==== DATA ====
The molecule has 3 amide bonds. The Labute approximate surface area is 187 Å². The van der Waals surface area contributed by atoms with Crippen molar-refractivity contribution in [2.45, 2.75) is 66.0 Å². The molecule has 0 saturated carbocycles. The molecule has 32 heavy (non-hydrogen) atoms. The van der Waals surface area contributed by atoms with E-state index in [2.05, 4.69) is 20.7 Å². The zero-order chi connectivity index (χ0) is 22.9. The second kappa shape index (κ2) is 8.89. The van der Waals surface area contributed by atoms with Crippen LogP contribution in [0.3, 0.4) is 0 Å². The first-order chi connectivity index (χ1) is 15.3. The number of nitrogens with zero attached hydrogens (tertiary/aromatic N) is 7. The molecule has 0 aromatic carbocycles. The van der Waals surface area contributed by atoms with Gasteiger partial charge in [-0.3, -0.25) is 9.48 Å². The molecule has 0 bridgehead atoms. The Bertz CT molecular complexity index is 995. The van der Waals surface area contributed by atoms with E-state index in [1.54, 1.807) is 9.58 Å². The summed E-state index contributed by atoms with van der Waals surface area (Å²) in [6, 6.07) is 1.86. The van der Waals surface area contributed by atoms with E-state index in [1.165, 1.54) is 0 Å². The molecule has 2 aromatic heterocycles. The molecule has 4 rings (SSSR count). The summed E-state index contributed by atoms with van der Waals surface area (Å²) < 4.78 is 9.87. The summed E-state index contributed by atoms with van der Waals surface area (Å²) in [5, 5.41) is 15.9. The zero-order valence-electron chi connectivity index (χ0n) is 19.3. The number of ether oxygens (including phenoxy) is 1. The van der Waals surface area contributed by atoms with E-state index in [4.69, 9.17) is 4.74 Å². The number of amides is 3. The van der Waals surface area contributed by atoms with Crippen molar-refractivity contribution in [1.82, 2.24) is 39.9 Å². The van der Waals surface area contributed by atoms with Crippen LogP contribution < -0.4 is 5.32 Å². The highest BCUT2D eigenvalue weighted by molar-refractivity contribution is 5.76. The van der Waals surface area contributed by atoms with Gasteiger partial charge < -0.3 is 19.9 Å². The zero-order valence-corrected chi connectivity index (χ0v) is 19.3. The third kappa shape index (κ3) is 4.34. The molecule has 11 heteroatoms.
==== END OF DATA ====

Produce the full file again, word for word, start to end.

The molecule has 3 amide bonds. The Labute approximate surface area is 187 Å². The van der Waals surface area contributed by atoms with Crippen molar-refractivity contribution in [2.45, 2.75) is 66.0 Å². The molecule has 0 saturated carbocycles. The molecule has 32 heavy (non-hydrogen) atoms. The van der Waals surface area contributed by atoms with E-state index in [2.05, 4.69) is 20.7 Å². The zero-order chi connectivity index (χ0) is 22.9. The second kappa shape index (κ2) is 8.89. The van der Waals surface area contributed by atoms with Crippen LogP contribution in [0.3, 0.4) is 0 Å². The first-order chi connectivity index (χ1) is 15.3. The number of nitrogens with zero attached hydrogens (tertiary/aromatic N) is 7. The molecule has 0 aromatic carbocycles. The van der Waals surface area contributed by atoms with Gasteiger partial charge in [-0.3, -0.25) is 9.48 Å². The molecule has 0 bridgehead atoms. The Bertz CT molecular complexity index is 995. The van der Waals surface area contributed by atoms with E-state index in [1.54, 1.807) is 9.58 Å². The summed E-state index contributed by atoms with van der Waals surface area (Å²) in [6, 6.07) is 1.86. The van der Waals surface area contributed by atoms with E-state index in [1.165, 1.54) is 0 Å². The molecule has 2 aromatic heterocycles. The molecule has 4 rings (SSSR count). The summed E-state index contributed by atoms with van der Waals surface area (Å²) < 4.78 is 9.87. The summed E-state index contributed by atoms with van der Waals surface area (Å²) in [5, 5.41) is 15.9. The zero-order valence-electron chi connectivity index (χ0n) is 19.3. The number of ether oxygens (including phenoxy) is 1. The van der Waals surface area contributed by atoms with E-state index in [4.69, 9.17) is 4.74 Å². The number of amides is 3. The van der Waals surface area contributed by atoms with Crippen molar-refractivity contribution in [1.82, 2.24) is 39.9 Å². The van der Waals surface area contributed by atoms with Crippen LogP contribution < -0.4 is 5.32 Å². The highest BCUT2D eigenvalue weighted by molar-refractivity contribution is 5.76. The van der Waals surface area contributed by atoms with Gasteiger partial charge < -0.3 is 19.9 Å². The zero-order valence-corrected chi connectivity index (χ0v) is 19.3. The third kappa shape index (κ3) is 4.34. The molecule has 11 heteroatoms.